How long does a golf glove last, and how can you extend its lifespan?
Aside from Fred Couples and a smattering of others who play barehanded, Tour pros go through golf gloves like there’s no tomorrow. They use a new one every round, and sometimes more, depending on the weather. In heavy rain or high humidity, most pros cycle through several gloves over the course of 18 holes so that each has time to dry out, according to John Wood, a former longtime PGA Tour caddie and now an on-course reporter for NBC Sports. On Tour, used gloves are reserved for practice rounds and range sessions, and when they’ve outlived that purpose, they are given away to fans or charity.
Most pros, Wood says, start each tournament week with four to six new gloves in their bags.
So, they’ve got that going for them. Most golfers, though, don’t enjoy that luxury.
In the absence of endorsement deals that come with generous supplies of free golf goodies, we buy our own gloves and squeeze as much life out of them as we can.
Asher Rust Glove
How long can we expect them to last?
Internet chatrooms brim with estimates, ranging from two rounds to 20 rounds. But those aren’t official industry numbers. The industry resists making such claims.
“There are just too many external factors to put a hard figure on it,” says DJ Zabkar, senior product manager for leading glove-maker FootJoy.
Among the variables are make and style. All else being equal, for instance, a glove of delicate Cabretta leather isn’t apt to last as long as a thick-padded glove stitched from synthetic material.
How a glove gets treated matters as well.
In a recent survey, FootJoy found that upward of 65 percent of golfers use a glove that is too large, which impedes performance (you lose that “second-skin” feel) and increases wear and tear. Abrasion marks in unusual places, such as the base of the palm or the thumb pad, can also be signs of an improper grip.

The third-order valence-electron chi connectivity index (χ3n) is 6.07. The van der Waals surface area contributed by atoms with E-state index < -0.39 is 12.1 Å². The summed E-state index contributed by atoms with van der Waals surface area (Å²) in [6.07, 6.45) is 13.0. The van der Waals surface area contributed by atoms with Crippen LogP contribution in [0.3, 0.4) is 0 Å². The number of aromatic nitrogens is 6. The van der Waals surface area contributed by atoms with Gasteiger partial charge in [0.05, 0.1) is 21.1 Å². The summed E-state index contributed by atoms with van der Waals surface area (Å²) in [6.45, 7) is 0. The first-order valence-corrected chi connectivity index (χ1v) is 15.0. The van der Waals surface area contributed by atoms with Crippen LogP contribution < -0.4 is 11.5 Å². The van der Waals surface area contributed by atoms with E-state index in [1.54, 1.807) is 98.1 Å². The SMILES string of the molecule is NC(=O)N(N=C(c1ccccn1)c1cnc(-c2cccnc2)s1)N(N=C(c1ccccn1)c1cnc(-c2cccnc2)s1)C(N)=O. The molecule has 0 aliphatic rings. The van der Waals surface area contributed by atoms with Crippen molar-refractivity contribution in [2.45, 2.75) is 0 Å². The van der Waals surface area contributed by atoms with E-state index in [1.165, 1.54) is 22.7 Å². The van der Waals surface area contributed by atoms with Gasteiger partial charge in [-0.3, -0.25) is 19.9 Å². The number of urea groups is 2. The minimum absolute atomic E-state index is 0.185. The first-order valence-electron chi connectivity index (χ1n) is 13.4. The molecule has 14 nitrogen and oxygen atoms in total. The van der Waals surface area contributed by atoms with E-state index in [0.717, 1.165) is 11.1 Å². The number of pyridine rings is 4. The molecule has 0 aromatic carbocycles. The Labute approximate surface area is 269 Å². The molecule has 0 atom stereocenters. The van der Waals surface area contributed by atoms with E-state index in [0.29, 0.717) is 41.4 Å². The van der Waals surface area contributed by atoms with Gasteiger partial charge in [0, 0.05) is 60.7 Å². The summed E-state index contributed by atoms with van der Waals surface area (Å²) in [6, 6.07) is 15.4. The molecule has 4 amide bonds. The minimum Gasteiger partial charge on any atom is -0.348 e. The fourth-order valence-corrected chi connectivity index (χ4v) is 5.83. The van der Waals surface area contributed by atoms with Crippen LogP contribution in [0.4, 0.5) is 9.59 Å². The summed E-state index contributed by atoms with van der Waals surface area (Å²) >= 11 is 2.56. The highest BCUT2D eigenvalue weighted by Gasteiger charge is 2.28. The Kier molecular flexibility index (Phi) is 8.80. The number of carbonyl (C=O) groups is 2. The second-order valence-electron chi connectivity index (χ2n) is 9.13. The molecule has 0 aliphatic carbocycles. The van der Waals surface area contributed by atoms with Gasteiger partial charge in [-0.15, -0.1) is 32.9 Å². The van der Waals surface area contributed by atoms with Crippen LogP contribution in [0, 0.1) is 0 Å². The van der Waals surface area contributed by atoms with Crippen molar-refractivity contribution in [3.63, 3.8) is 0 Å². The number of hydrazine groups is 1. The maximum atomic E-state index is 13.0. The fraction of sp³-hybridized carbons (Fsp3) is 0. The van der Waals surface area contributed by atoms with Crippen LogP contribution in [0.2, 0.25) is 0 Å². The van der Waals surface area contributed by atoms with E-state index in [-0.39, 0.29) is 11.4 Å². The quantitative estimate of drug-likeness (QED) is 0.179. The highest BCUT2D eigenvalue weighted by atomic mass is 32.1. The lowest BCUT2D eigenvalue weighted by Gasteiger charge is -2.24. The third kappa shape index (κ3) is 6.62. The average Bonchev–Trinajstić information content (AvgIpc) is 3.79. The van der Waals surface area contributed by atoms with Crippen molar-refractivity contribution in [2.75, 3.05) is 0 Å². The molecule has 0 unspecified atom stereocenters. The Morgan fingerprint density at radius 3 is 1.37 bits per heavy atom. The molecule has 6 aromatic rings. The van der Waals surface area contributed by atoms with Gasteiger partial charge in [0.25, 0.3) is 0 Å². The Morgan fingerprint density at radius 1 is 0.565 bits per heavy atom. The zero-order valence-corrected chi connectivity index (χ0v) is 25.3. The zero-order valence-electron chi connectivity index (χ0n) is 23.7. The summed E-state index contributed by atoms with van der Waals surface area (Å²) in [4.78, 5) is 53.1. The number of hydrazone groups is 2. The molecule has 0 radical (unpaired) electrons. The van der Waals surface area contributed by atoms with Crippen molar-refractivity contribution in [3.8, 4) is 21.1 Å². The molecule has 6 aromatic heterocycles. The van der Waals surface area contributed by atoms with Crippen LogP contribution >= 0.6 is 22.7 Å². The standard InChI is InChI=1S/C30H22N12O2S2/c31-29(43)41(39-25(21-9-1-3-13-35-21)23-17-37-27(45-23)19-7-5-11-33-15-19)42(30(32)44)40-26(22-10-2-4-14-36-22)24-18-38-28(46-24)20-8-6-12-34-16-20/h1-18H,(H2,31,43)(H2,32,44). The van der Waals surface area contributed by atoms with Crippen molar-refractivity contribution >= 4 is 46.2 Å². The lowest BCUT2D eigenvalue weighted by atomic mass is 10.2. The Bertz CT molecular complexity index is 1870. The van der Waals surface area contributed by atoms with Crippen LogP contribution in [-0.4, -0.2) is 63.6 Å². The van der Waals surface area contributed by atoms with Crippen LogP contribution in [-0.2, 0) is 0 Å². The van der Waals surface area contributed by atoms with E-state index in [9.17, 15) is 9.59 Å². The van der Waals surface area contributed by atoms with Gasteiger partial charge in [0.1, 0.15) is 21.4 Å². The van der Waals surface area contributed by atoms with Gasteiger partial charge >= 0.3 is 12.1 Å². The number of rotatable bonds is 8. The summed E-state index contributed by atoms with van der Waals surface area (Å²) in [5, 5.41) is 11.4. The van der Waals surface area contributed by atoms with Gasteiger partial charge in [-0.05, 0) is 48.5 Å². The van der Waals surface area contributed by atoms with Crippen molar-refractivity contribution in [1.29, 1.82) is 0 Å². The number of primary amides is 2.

Like most golf equipment, gloves benefit from routine care, including regular cleaning with mild soap and water. Rotating gloves during play and practice is another good way to prolong their lifespan.
So is post-round TLC. Because lingering moisture is an enemy, gloves should be patted dry after use and stored in a cool, dry place, away from direct sunlight, not in a dank basement or the trunk of your car. Golfers often stash gloves in zip-lock bags. But Zabkar says the best place to store them is in their original packaging, dried out, smoothed and flattened, just as you first found them on the shelf.
Last but not least, the lifespan of a glove hinges, too, on customer preference. Some golfers toss out gloves as soon as they show the slightest signs of wear. Others hang on to them until they’re riddled with holes and so threadbare that it’s almost like having no glove at all.